A broader range of measurements for deprivation is needed to address absenteeism from Scotland’s schools, according to a study led at the University of Strathclyde.
The research found that all aspects of people’s socioeconomic status, such as class, housing, parental education and eligibility for free school meals, independently played a part in pupils being absent from schools.
Inequalities were linked to absences through illness, truancy and exclusion, although not family holidays.
Issues of inequality in Scotland are assessed in the context of the Scottish Index of Multiple Deprivation (SIMD), which identifies areas with relatively high levels of deprivation, but the research concludes that other measures focusing on individual circumstances could support policies for reducing absenteeism.
It also finds that, while it is too early to draw firm conclusions, links between socioeconomic status and absenteeism are likely to be stronger at reopened schools amid the COVID-19 pandemic.
The study has been produced at Strathclyde’s School of Education, in partnership with the General Teaching Council for Scotland and Poverty Alliance Scotland. It has been published in the Children and Youth Services Review.
Dr Markus Klein, Senior Lecturer in the School of Education and co-author of the study, said: “SIMD is a weighted measure of poverty in a neighbourhood but it doesn’t necessarily have a focus on individuals. It could miss people who live in areas seen as less deprived but who are deprived themselves. We may not be grasping the full scale of inequality so that we can address absenteeism and so raise educational attainment.”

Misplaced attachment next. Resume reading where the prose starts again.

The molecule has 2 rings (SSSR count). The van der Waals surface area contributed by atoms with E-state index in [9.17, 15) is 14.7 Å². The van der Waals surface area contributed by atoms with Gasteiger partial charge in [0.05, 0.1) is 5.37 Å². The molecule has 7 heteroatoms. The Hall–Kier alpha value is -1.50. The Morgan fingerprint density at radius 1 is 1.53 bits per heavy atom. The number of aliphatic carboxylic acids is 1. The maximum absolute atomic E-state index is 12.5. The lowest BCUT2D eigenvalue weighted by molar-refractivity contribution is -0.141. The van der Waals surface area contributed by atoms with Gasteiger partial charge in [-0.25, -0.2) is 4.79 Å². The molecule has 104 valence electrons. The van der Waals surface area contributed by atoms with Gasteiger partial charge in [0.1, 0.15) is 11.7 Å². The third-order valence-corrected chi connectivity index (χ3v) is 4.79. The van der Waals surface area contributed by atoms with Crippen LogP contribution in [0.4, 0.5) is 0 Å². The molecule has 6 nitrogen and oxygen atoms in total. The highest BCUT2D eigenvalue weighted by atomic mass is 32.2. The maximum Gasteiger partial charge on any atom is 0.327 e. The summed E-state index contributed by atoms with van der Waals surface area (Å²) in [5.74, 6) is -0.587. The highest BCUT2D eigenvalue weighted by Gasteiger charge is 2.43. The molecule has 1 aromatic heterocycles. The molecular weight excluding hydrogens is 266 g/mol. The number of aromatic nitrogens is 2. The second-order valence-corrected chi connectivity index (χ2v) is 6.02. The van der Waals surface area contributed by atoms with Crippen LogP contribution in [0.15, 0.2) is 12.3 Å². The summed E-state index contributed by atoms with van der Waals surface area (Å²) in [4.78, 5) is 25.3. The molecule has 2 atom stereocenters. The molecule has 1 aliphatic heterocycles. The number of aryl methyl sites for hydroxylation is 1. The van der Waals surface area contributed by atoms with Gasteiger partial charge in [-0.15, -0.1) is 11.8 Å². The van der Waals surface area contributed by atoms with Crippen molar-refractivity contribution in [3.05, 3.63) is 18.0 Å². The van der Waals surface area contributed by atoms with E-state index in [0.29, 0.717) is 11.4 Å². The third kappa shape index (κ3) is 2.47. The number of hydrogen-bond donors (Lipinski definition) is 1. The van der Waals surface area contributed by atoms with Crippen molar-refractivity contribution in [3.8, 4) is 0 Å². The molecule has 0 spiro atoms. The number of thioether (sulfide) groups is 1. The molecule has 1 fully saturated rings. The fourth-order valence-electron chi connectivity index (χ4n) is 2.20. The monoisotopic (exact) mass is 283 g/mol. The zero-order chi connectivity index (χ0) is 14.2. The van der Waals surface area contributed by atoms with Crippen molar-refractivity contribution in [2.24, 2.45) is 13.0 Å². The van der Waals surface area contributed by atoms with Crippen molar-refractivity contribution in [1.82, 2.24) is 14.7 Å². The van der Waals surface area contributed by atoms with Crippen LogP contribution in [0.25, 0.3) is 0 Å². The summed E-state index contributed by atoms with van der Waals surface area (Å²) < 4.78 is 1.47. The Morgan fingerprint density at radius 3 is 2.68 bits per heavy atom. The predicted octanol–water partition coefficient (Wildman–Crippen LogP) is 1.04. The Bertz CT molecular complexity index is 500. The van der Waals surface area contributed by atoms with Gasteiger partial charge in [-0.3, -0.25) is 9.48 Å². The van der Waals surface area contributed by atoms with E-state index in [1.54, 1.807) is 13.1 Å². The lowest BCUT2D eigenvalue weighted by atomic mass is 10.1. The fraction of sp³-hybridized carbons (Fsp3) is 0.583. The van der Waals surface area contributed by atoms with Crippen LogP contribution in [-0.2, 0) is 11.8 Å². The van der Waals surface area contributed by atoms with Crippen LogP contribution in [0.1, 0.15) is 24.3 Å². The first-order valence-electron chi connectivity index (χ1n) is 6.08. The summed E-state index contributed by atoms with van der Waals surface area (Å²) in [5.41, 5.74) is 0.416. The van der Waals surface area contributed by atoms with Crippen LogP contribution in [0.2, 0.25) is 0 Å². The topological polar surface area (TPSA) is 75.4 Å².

Dr Edward Sosu, Reader in the School of Education and co-author of the study, said: “There has been discussion about this issue for some time. The policy decisions are largely based on SIMD and we’re not suggesting that SIMD is not useful but it’s perhaps less effective in, for example, rural areas where there can be a geographical spread of people living in poverty.
“If there’s an SIMD-based link to truancy, it could be due to ‘neighbourhood’ factors, while parent’s education or living in social housing can provide different insights in about possible solutions.”
The results show that pupils from more deprived areas, living in socially rented housing, coming from households with lower levels of parental education and social class, and those registered for free school meals were more frequently absent from school than their peers from more advantaged backgrounds.
Pupils from socially rented households, and households with no qualifications are the most likely to be absent from school.
When looking at specific forms of absenteeism, the analysis revealed that there were socioeconomic inequalities related to truancy, sickness and temporary exclusion but not in relation to absences due to family holidays.
Living in socially rented housing, and parental education had the most pervasive effect on all forms of absenteeism.
In addition, the research showed that girls were more frequently absent than boys, and that those in urban areas had higher levels of overall absenteeism than those living in rural areas. The analysis did not find that socioeconomic differences in school absenteeism were more or less pronounced between girls and boys or people living in urban or rural areas.
The research was supported by funding from the Economic and Social Research Council (ESRC) Secondary Data Analysis Initiative Award.